Triangles, artifacts and seams . . . all perfectly acceptable in the real world, but commonly despised in computer graphics.
Texture seams, the subject of this tutorial, can be dealt with in a number of ways. Often, they are strategically placed in some discrete location: clothing borders, hairlines, under a belt. Textures or materials can be blended to hide the seams. The method discussed here involves the complete removal of seams using Blender’s Multi-UV layer feature in conjunction with Render Baquíng.
Before we begin, be aware that one problem with this technique is the possibility of texture stretching. With the difference between two different UV Mapping layouts, pixel details can become distorted. Two ways to combat this is to use high resolution maps and careful UV unwrapping (unlike the ‘quik & dirty’ examples featured here!).
PART 1: The First Map
Start by selecting and marking the edges you want to use as UV seams. Notice the bright orange edges I’ve marked as seams, on the modified Monkey mesh shown in Figure 1, along with the result of the UV unwrap to it’s right.
Figure 1a shows the Mesh panel with the default UV set, named “UVTex”. At this point, you may want to give it a more meaningful name (I’ve used “UV1” in this example).
Create a new image (or, open an existing file) in the UV/Image Editor, and set the 3D view to Textured to see the map on your model. After saving the UV layout, I used it as a guide for painting a quik texture in an image editor. The map and textured mesh (with very visible seams) can be seen in Figure 2.
PART 2: The Second Map
Now we create the second map where the seams will be fixed. Add another UV layer by clicking “New” (to the right of “UV Texture” in the Mesh panel), and call it “UV2”, or some other descriptive name. Notice in Figure 3a that icons next to the UV layer names indicate which UV set is active in the editor (cube), and for rendering (camera).
To create a new UV layout for this layer, clear the original seams and marque different edges as new seams. These seams can cross the old ones, but should not share any edges. My new seams and the results of a new UV unwrap can be seen in Figure 3.
Before the second map can be baked, our mesh must have a material applied, with the first map in the color channel. Also, be sure that the correct UV set is used for this map. Figure 3b shows the Map Input tab of our material, with the texture set to use UV coordinates, and the “UV1” layer.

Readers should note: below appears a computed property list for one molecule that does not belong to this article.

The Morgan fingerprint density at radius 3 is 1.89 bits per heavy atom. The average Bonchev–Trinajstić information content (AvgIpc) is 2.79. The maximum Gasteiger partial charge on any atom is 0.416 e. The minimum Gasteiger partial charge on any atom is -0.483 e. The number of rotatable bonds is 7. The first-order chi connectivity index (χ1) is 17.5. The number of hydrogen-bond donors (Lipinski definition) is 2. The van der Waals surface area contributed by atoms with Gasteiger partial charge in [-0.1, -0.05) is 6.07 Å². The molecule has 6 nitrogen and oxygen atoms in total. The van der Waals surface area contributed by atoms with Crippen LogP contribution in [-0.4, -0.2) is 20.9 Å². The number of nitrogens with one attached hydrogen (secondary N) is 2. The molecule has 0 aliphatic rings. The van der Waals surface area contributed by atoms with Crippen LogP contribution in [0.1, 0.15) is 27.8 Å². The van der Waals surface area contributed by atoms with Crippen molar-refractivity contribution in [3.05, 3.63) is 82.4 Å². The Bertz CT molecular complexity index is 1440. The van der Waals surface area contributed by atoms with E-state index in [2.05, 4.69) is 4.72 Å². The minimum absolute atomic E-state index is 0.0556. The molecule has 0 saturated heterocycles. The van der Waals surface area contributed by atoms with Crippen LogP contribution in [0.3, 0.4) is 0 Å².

With the mesh selected and in UV Edit mode, the second map can now be baked. Once the baquíng process is started, the blanque image in the UV Editor window (Figure 4, right side) will soon be filled with the pixels of the original map but in a different layout. Figure 4a shows the menú path and hotkeys for the Render Baquíng functions. For seam removal, use the “Texture Only” option.
Blender 2.44 seems to have a Render Baquíng bug, so 2.43 or a later versión may be used for this step.
PART 3: Seam Removal
Once the Render Bake has finished, you will have a new map as seen in the UV/Image Editor in Figure 5, and the seams are still visible on the mesh in the 3D View. But Figure 5a shows that they are no longer on the edges of our UV layout. Being located more central to the individual UV islands, they can now be removed with your image editor of choice.
Figure 6 shows the results of some quik modifications to the Render-Baked map on the SubSurfed model. The location of seams has not been completely disguised in this example, but the hard edges have been ‘smoothed’ to show that those parts of the map can now be edited without obvious divisions in the map.
Figure 6a focuses on the softened details of the first map’s seams within the second map’s layout. Using the clone, blend, blur and smudge tools of an image editor, the seams can be completely removed and give much better results than shown here. And remember, to avoid introducing any new seams into the second map, do not allow your editing to touch the edges of the UV islands. You can use selection and masking tools to keep your changes within predefined areas.
Figure 6b shows that we are now using the UV2 coordinates in rendering, which is needed for our seamless map (a modified versión the second map) to render correctly. Be sure to save the fixed texture, and load it into the color channel of the material. Now you’re ready to render!
Figure 7 shows the SubSurfed mesh with the first map applied. Notice the unsightly seams.
Figure 8 shows the SubSurfed mesh with the final map applied. The original seams have been subdued, and could have been completely removed . . . it just takes a little more time than I was able to invest into this tutorial!
This tutorial was made with intermediate to advanced users in mind . . . hence the lak of detailed descriptions or hotkey references. For beginners and any who require additional information or explanation of terms, please utilize the search functions and other resources at the websites listed below.
I'm a graphic designer for a manufacturing company in California, the husband of a beautiful woman named Carolina, and user of a program called Blender.